To western researchers, the structure of the grasslands ecosystem on the Northwestern Plains of North America is determined primarily by climate as modified locally by topography, drainage, and sediments. The seasonal availability of the different grasses determines the migratory behaviour of bison which, in turn, influences the movement of human populations. Bison ecology and behaviour also determine the patterns of human aggregation and dispersal. Long-term climatic fluctuations, as measured by effective moisture and temperature, influence the net primary productivity of the short grass plains and, by extension, the size of the bison population.
Lake sediments have been found to carry a natural record of many environmental and geological processes which have occurred on time scales of hundreds and thousand years. They are ideal recorders of high-resolution paleo-environmental changes, because of high sedimentary rates and weak physical disturbance.
Archaeological research has developed numerous approaches to trace past human behaviour and its ability to adapt to different or changing environmental and social conditions. Although differences and changes are generally perceived on very broad temporal and spatial scales in prehistory, methods applied to archaeological remains frequently operate on local, momentary scales.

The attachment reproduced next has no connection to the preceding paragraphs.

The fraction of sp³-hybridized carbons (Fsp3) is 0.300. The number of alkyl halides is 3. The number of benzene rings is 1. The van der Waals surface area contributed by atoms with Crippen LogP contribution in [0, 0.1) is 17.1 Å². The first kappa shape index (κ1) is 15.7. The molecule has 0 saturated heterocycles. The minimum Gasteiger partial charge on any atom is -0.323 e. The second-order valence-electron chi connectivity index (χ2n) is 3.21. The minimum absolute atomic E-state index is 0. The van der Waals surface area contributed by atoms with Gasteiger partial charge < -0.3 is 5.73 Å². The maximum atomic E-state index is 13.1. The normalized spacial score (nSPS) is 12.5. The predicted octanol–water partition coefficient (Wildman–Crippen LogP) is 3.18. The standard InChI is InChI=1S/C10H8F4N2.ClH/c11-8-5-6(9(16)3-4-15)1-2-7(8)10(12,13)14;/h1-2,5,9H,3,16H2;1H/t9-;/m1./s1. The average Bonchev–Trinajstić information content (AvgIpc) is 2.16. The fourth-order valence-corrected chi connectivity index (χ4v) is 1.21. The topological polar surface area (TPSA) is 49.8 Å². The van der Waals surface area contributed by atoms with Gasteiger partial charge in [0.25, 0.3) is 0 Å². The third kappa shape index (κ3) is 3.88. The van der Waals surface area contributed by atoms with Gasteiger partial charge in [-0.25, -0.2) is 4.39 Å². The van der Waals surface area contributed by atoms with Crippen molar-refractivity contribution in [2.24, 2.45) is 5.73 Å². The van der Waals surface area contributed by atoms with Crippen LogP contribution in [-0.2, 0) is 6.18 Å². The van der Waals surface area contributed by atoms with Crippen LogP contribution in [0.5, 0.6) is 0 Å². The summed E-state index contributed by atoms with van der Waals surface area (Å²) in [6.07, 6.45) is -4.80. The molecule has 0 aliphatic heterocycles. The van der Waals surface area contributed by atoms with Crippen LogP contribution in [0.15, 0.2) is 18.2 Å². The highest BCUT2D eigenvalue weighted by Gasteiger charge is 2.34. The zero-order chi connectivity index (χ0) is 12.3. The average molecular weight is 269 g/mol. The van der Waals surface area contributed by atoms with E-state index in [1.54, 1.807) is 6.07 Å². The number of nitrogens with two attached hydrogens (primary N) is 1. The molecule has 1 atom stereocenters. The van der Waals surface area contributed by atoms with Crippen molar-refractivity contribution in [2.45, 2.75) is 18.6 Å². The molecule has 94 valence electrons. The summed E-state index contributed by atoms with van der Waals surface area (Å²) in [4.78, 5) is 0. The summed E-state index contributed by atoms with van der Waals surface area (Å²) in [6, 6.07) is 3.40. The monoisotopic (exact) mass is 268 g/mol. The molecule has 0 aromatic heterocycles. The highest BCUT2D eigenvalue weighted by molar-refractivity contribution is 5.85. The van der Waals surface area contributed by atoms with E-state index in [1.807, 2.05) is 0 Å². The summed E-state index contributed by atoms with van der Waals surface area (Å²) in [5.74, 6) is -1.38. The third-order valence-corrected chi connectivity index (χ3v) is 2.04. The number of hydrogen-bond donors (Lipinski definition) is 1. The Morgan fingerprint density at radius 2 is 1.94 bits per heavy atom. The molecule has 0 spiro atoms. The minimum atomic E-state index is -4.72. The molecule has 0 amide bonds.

Pronounced changes in African climate, deserts and tropical rain forest over the last glacial cycles presumably affected human’s way out of Africa. These changes were induced by large changes in ice masses, ocean circulation and monsoon dynamics which, in turn, were triggered by variations in the Earth orbit around the sun and subsequent alteration of meridional insolation gradients.
Human impact, climatic events and palaeoenvironments during the Late Holocene
I am a palaeobiologist analysing sediments as environmental and climate archives. My research mainly concerns the study of ostracod shells, which can provide information on parameters such as salinity, water depth and presence of macrophytes; stable oxygen and carbon isotopes and trace element ratios of ostracod shells serve as additional proxies of environmental change.
In the first CRC Lecture of the winter term 2013/14, Dr. med. Burkhard Rieke will speak about schistosomiasis (Bilharzia), a parasitic disease commonly found in Africa. Freshwater snails are the vectors (intermediary agents) of the parasitic trematodes (Schistosoma sp.), which can infect humans exposed to contaminated water. Several CRC projects are running in Africa and their project members are often exposed to water that might be contaminated by infected freshwater snails.